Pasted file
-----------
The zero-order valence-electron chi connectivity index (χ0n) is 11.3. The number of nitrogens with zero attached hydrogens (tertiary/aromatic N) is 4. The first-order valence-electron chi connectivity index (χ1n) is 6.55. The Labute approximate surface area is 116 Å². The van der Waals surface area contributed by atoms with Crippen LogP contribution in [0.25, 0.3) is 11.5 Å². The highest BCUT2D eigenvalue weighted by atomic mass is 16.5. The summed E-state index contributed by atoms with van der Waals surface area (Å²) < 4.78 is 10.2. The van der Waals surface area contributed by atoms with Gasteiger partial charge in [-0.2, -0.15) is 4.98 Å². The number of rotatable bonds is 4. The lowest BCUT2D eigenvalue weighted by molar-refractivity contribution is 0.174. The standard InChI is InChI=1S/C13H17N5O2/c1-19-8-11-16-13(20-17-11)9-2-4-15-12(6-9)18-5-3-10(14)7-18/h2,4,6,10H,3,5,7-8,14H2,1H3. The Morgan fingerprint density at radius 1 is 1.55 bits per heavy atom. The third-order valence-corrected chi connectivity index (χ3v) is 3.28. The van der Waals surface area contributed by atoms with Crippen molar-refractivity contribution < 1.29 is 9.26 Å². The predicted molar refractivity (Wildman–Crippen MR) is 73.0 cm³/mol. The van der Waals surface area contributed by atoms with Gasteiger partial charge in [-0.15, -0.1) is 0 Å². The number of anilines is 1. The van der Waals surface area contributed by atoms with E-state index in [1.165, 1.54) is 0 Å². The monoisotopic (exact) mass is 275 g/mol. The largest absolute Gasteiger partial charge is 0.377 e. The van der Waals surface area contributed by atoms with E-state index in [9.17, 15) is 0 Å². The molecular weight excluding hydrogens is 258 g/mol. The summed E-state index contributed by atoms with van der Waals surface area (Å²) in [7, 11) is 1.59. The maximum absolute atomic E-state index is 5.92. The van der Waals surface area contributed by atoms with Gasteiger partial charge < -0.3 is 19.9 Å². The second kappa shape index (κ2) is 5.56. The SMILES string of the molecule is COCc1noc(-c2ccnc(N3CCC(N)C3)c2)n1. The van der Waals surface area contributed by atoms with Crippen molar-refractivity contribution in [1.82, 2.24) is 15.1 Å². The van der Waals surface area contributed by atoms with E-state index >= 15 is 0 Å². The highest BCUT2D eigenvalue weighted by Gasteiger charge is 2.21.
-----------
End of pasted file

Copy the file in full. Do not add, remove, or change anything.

The zero-order valence-electron chi connectivity index (χ0n) is 11.3. The number of nitrogens with zero attached hydrogens (tertiary/aromatic N) is 4. The first-order valence-electron chi connectivity index (χ1n) is 6.55. The Labute approximate surface area is 116 Å². The van der Waals surface area contributed by atoms with Crippen LogP contribution in [0.25, 0.3) is 11.5 Å². The highest BCUT2D eigenvalue weighted by atomic mass is 16.5. The summed E-state index contributed by atoms with van der Waals surface area (Å²) < 4.78 is 10.2. The van der Waals surface area contributed by atoms with Gasteiger partial charge in [-0.2, -0.15) is 4.98 Å². The number of rotatable bonds is 4. The lowest BCUT2D eigenvalue weighted by molar-refractivity contribution is 0.174. The standard InChI is InChI=1S/C13H17N5O2/c1-19-8-11-16-13(20-17-11)9-2-4-15-12(6-9)18-5-3-10(14)7-18/h2,4,6,10H,3,5,7-8,14H2,1H3. The Morgan fingerprint density at radius 1 is 1.55 bits per heavy atom. The third-order valence-corrected chi connectivity index (χ3v) is 3.28. The van der Waals surface area contributed by atoms with Crippen molar-refractivity contribution < 1.29 is 9.26 Å². The predicted molar refractivity (Wildman–Crippen MR) is 73.0 cm³/mol. The van der Waals surface area contributed by atoms with Gasteiger partial charge in [-0.15, -0.1) is 0 Å². The number of anilines is 1. The van der Waals surface area contributed by atoms with E-state index in [1.165, 1.54) is 0 Å². The monoisotopic (exact) mass is 275 g/mol. The largest absolute Gasteiger partial charge is 0.377 e. The van der Waals surface area contributed by atoms with E-state index in [9.17, 15) is 0 Å². The molecular weight excluding hydrogens is 258 g/mol. The summed E-state index contributed by atoms with van der Waals surface area (Å²) in [7, 11) is 1.59. The maximum absolute atomic E-state index is 5.92. The van der Waals surface area contributed by atoms with Gasteiger partial charge < -0.3 is 19.9 Å². The second kappa shape index (κ2) is 5.56. The SMILES string of the molecule is COCc1noc(-c2ccnc(N3CCC(N)C3)c2)n1. The van der Waals surface area contributed by atoms with Crippen molar-refractivity contribution in [1.82, 2.24) is 15.1 Å². The van der Waals surface area contributed by atoms with E-state index >= 15 is 0 Å². The highest BCUT2D eigenvalue weighted by Gasteiger charge is 2.21.